Effects on Economic Positions and Resources
Adult learning can improve employability and income, which is a key pathway to realizing a range of other benefits. Adults with a record of adult education and training are less likely to be unemployed and more likely to experience wage growth (OECD, 2005: 35). This can translate into improved personal satisfaction and autonomy; personal health and security; and quality of child rearing. It can generate resources (e.g., time and money) for engaging in social, civic, and political activities, which in turn are key elements for democratic processes; solidarity and social cohesion; human rights and peace; equity, equality, and the absence of discrimination; and ecological sustainability – all important dimensions of a well-functioning society (Gilomen, 2003). Further, it can reduce inclinations toward criminal and antisocial behavior by meeting basic needs of subsistence and improving the chances for a successful life (Feinstein, 2002). The instrumental effect of education on income and wealth therefore feeds through into intrinsic benefits such as better health.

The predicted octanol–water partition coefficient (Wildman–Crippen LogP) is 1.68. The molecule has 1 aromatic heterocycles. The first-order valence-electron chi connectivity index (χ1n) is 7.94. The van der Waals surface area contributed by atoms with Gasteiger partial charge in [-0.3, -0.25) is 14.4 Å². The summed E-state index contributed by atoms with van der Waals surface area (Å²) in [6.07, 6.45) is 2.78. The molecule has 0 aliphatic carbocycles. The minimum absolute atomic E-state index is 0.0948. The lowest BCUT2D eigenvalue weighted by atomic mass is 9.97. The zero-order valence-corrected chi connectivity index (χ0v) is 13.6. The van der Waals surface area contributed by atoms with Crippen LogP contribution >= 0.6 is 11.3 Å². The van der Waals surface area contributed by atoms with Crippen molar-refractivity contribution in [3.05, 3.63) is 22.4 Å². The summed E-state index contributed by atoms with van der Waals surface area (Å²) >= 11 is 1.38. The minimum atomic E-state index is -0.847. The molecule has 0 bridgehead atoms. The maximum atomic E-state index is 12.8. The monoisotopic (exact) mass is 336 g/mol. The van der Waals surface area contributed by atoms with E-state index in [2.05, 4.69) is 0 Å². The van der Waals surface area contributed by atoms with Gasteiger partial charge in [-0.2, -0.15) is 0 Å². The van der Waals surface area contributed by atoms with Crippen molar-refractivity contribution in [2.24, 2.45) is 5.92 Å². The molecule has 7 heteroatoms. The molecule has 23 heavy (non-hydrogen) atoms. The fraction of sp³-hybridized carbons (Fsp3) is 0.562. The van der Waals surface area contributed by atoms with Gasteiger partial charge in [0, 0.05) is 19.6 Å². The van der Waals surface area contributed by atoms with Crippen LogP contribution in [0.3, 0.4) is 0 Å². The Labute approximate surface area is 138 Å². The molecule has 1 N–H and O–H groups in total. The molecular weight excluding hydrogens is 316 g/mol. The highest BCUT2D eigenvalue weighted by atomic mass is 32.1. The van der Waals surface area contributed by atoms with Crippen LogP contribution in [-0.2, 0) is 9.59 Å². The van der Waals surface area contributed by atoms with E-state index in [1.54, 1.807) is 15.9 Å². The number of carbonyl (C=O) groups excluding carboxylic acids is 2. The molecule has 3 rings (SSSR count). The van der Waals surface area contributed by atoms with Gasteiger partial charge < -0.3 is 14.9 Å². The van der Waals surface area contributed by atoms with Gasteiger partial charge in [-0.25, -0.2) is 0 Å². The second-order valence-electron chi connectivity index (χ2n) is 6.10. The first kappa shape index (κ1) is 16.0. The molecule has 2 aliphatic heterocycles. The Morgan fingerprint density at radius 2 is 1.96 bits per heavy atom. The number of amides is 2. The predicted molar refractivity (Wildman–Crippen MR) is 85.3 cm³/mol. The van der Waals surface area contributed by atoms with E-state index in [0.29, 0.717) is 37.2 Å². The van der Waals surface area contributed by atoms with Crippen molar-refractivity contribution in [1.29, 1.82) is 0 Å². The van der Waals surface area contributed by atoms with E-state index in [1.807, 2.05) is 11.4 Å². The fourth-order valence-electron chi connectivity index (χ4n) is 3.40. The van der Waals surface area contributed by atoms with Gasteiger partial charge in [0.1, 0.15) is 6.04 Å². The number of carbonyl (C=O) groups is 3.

Effects on the Self